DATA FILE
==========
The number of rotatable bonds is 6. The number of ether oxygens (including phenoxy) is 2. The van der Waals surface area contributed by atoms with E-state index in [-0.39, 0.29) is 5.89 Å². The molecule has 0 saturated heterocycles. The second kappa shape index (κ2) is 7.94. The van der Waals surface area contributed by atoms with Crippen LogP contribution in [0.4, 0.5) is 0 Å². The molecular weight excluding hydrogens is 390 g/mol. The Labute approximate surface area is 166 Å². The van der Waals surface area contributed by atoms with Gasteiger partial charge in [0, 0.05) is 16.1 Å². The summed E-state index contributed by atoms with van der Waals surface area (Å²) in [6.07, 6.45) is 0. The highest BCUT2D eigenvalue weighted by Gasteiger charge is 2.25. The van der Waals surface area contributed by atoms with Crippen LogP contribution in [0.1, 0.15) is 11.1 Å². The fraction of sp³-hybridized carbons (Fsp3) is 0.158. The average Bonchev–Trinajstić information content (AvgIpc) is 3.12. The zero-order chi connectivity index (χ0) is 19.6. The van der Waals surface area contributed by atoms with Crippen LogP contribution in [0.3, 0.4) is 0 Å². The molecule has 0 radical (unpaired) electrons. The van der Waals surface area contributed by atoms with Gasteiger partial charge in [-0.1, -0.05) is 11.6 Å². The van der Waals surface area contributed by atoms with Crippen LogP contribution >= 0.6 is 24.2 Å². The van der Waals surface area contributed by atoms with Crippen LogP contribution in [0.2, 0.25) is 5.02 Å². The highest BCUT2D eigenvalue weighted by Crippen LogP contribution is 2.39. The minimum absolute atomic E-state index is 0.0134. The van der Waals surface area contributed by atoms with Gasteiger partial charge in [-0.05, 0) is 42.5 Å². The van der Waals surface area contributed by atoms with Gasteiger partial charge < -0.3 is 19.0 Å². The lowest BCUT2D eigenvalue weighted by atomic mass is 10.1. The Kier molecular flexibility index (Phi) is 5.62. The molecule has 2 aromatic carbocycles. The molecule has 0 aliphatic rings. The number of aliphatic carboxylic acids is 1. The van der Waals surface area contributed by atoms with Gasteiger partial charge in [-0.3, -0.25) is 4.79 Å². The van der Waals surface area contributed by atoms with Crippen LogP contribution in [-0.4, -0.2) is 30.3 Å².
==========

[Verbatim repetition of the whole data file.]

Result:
The number of rotatable bonds is 6. The number of ether oxygens (including phenoxy) is 2. The van der Waals surface area contributed by atoms with E-state index in [-0.39, 0.29) is 5.89 Å². The molecule has 0 saturated heterocycles. The second kappa shape index (κ2) is 7.94. The van der Waals surface area contributed by atoms with Crippen LogP contribution in [0.4, 0.5) is 0 Å². The molecular weight excluding hydrogens is 390 g/mol. The Labute approximate surface area is 166 Å². The van der Waals surface area contributed by atoms with Gasteiger partial charge in [0, 0.05) is 16.1 Å². The summed E-state index contributed by atoms with van der Waals surface area (Å²) in [6.07, 6.45) is 0. The highest BCUT2D eigenvalue weighted by Gasteiger charge is 2.25. The van der Waals surface area contributed by atoms with Crippen LogP contribution in [0.1, 0.15) is 11.1 Å². The fraction of sp³-hybridized carbons (Fsp3) is 0.158. The average Bonchev–Trinajstić information content (AvgIpc) is 3.12. The zero-order chi connectivity index (χ0) is 19.6. The van der Waals surface area contributed by atoms with Crippen LogP contribution in [0.3, 0.4) is 0 Å². The molecule has 0 radical (unpaired) electrons. The van der Waals surface area contributed by atoms with Gasteiger partial charge in [-0.1, -0.05) is 11.6 Å². The van der Waals surface area contributed by atoms with Crippen LogP contribution >= 0.6 is 24.2 Å². The van der Waals surface area contributed by atoms with Crippen LogP contribution in [0.2, 0.25) is 5.02 Å². The highest BCUT2D eigenvalue weighted by Crippen LogP contribution is 2.39. The minimum absolute atomic E-state index is 0.0134. The van der Waals surface area contributed by atoms with Gasteiger partial charge in [-0.05, 0) is 42.5 Å². The van der Waals surface area contributed by atoms with Gasteiger partial charge < -0.3 is 19.0 Å². The lowest BCUT2D eigenvalue weighted by atomic mass is 10.1. The Kier molecular flexibility index (Phi) is 5.62. The molecule has 2 aromatic carbocycles. The molecule has 0 aliphatic rings. The number of aliphatic carboxylic acids is 1. The van der Waals surface area contributed by atoms with Gasteiger partial charge in [-0.3, -0.25) is 4.79 Å². The van der Waals surface area contributed by atoms with Crippen LogP contribution in [-0.4, -0.2) is 30.3 Å².